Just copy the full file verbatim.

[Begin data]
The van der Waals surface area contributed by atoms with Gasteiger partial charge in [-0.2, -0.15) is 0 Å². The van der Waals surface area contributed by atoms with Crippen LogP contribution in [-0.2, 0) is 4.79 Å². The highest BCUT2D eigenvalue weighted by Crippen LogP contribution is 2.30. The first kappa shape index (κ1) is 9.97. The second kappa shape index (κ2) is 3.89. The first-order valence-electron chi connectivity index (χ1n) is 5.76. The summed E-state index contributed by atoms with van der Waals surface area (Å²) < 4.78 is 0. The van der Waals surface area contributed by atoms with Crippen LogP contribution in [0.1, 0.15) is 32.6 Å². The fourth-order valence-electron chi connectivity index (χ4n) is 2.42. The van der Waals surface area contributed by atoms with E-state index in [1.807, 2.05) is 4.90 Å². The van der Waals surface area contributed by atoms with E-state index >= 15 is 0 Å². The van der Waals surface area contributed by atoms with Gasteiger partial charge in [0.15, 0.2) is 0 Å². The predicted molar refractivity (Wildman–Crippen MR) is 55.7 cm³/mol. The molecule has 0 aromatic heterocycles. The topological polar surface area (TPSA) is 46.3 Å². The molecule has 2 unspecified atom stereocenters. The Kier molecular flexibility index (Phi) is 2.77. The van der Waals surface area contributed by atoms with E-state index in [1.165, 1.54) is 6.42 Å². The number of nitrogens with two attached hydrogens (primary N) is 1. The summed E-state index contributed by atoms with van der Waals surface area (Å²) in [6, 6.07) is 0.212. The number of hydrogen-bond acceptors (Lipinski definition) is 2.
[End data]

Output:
The van der Waals surface area contributed by atoms with Gasteiger partial charge in [-0.2, -0.15) is 0 Å². The van der Waals surface area contributed by atoms with Crippen LogP contribution in [-0.2, 0) is 4.79 Å². The highest BCUT2D eigenvalue weighted by Crippen LogP contribution is 2.30. The first kappa shape index (κ1) is 9.97. The second kappa shape index (κ2) is 3.89. The first-order valence-electron chi connectivity index (χ1n) is 5.76. The summed E-state index contributed by atoms with van der Waals surface area (Å²) < 4.78 is 0. The van der Waals surface area contributed by atoms with Crippen LogP contribution in [0.1, 0.15) is 32.6 Å². The fourth-order valence-electron chi connectivity index (χ4n) is 2.42. The van der Waals surface area contributed by atoms with E-state index in [1.807, 2.05) is 4.90 Å². The van der Waals surface area contributed by atoms with E-state index >= 15 is 0 Å². The van der Waals surface area contributed by atoms with Gasteiger partial charge in [0.15, 0.2) is 0 Å². The predicted molar refractivity (Wildman–Crippen MR) is 55.7 cm³/mol. The molecule has 0 aromatic heterocycles. The topological polar surface area (TPSA) is 46.3 Å². The molecule has 2 unspecified atom stereocenters. The Kier molecular flexibility index (Phi) is 2.77. The van der Waals surface area contributed by atoms with E-state index in [1.165, 1.54) is 6.42 Å². The number of nitrogens with two attached hydrogens (primary N) is 1. The summed E-state index contributed by atoms with van der Waals surface area (Å²) in [6, 6.07) is 0.212. The number of hydrogen-bond acceptors (Lipinski definition) is 2.